Shell’s recent decision to return to paying its dividend entirely in cash could put pressure on BP & Total to follow suit, but this would be unlikely to result in negative rating action for either company, Fitch Ratings says. Both BP & Total have more headroom at their current rating than Shell. We affirmed Shell at ‘AA-‘ with a Negative Outlook after its announcement, as the plan will slow its deleveraging.
Shell, Total & BP introduced scrip dividend programmes when oil prices collapsed in 2014-2015, rather than cutting gross dividends. This helped them balance cash flows and reduce additional borrowing. Shell said last week that will cancel its scrip programme for 4Q17 and could start share buybacks or even raising dividends. This could result in worse credit metrics than we currently project.
Total & BP have remained cautious, but Total has promised to cancel the scrip dividend discount, which will make scrips less attractive to shareholders and BP has resumed its share buyback programme. although volumes are likely to be minimal in the next two years under our base case scenario.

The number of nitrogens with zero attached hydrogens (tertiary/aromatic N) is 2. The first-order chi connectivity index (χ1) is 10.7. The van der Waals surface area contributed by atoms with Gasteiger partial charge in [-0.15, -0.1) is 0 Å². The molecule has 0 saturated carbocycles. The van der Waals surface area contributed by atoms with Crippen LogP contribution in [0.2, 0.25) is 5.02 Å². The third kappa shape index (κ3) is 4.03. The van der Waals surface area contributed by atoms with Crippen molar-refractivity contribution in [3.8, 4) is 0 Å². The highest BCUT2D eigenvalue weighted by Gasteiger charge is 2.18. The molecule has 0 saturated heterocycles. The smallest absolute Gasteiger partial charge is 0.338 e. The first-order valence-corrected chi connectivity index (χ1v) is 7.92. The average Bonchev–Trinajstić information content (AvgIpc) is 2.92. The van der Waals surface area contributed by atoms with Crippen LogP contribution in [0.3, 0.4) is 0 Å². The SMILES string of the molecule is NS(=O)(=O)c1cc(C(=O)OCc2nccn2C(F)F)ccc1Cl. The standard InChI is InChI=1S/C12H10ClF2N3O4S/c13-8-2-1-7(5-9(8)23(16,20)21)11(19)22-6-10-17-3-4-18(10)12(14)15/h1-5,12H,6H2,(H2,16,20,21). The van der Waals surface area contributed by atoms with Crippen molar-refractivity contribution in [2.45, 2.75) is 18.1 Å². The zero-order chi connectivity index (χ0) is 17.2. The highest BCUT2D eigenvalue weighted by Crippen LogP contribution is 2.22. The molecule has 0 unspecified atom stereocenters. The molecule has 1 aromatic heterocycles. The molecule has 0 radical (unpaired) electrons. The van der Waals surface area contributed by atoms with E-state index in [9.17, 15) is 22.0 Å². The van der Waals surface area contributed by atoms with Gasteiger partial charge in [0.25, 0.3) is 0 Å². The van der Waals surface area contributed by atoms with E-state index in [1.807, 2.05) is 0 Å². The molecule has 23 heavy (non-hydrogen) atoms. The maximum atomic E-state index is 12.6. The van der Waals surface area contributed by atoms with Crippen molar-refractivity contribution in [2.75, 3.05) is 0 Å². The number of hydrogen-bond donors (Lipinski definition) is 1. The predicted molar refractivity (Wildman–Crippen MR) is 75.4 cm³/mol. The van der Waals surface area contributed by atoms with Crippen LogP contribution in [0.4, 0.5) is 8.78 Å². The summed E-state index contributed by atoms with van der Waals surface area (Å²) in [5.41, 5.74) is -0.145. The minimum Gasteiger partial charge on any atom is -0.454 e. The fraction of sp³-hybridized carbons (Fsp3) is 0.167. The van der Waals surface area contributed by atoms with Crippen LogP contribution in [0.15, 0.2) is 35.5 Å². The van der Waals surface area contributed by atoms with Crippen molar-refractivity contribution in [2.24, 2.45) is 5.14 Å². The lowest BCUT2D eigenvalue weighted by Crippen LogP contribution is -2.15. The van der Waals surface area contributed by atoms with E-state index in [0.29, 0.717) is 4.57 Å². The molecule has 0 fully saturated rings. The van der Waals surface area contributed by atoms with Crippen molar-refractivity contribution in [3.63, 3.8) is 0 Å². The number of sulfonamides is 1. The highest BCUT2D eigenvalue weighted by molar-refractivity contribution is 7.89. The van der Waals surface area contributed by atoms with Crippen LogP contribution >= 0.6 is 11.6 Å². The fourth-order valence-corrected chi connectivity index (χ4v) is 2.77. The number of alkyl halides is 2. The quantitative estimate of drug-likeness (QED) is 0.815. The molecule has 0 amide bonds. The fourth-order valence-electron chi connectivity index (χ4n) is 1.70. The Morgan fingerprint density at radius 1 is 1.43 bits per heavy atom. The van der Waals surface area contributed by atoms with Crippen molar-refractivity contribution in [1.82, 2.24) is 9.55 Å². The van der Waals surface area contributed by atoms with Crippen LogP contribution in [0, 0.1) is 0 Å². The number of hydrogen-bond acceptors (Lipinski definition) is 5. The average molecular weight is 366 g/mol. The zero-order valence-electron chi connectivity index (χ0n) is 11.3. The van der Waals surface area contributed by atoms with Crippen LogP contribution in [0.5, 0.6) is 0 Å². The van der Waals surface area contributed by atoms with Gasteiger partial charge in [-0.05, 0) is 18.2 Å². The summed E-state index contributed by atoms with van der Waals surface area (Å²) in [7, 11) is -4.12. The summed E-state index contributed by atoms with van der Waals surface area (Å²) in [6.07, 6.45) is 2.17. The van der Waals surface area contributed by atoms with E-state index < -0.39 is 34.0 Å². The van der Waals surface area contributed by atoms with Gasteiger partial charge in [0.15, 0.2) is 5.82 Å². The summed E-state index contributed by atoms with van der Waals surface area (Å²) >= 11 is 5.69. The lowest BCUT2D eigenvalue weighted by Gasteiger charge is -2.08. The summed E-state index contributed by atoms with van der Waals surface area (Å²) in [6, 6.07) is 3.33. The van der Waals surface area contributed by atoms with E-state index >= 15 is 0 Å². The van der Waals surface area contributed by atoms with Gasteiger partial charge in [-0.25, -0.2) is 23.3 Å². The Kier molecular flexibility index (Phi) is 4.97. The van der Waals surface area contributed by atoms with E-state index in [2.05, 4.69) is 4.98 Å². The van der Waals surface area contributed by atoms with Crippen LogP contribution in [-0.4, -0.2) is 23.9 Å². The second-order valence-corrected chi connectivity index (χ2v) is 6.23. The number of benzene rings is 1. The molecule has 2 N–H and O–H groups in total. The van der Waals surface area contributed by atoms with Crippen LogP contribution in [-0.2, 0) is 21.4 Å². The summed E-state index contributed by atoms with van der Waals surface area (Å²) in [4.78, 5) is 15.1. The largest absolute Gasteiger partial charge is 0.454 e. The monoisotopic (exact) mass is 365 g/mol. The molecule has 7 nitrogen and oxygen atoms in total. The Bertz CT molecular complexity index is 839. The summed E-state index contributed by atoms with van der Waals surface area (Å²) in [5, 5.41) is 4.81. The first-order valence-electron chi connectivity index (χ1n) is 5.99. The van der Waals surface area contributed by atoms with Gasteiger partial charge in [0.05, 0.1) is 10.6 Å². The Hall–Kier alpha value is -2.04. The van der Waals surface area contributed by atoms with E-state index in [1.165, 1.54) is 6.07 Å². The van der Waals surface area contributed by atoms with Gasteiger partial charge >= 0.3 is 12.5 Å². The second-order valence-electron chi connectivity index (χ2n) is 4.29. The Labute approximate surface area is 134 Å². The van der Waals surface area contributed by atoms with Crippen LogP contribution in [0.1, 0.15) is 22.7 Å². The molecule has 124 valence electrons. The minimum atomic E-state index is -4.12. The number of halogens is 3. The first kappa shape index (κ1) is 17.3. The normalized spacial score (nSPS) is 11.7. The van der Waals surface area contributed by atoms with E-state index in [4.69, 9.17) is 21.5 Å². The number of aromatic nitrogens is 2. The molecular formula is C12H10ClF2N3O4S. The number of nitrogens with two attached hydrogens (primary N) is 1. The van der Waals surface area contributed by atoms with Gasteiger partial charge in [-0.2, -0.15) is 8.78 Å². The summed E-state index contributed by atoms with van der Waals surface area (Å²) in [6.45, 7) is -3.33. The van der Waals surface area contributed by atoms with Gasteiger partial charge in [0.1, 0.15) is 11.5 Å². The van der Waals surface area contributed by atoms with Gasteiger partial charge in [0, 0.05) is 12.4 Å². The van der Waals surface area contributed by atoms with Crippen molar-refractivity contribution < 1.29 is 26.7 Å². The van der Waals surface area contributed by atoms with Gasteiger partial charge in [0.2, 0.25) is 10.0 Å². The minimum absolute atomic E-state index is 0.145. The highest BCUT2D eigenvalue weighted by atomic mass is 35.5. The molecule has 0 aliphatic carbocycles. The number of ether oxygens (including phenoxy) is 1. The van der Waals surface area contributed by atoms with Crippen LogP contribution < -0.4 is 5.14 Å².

If both companies were to completely cancel scrip dividends from 2018, Total’s (AA-/Stable) funds from operations (FFO) adjusted net leverage would be 1.7x in 2009, compared to the 2x at which we would consider a downgrade. BP’s (A/Stable) net leverage would be 2.6x under this projection compared to our 3x negative rating action guidance. It would therefore probably take significantly more shareholder friendly actions, such as very large share buybacks or raising dividends, as well as raising capital intensity, for the ratings of Total & BP to come under significant pressure.
Shell’s Programme saved it around $11bn of cash as shareholders on average elected to receive 31% of total dividends in shares. In addition, Shell has reiterated its commitment to buyback at least $25bn of shares in 2017-2020, subject to a sustained recovery in oil price and debt reduction. The company used oil prices at USD 60/bbl as a reference point for its plans in its latest investor day presentation.
We view Shell’s decision as credit negative as it will reduce the company’s financial flexibility under our base case of oil price returning to below USD 55/bbl in 2018 and refining margins moderating. However, the company’s strong recent free cash flow generation and progress with asset disposals mean we still expect to fall back to a level commensurate with its ‘AA-‘ rating by end-2019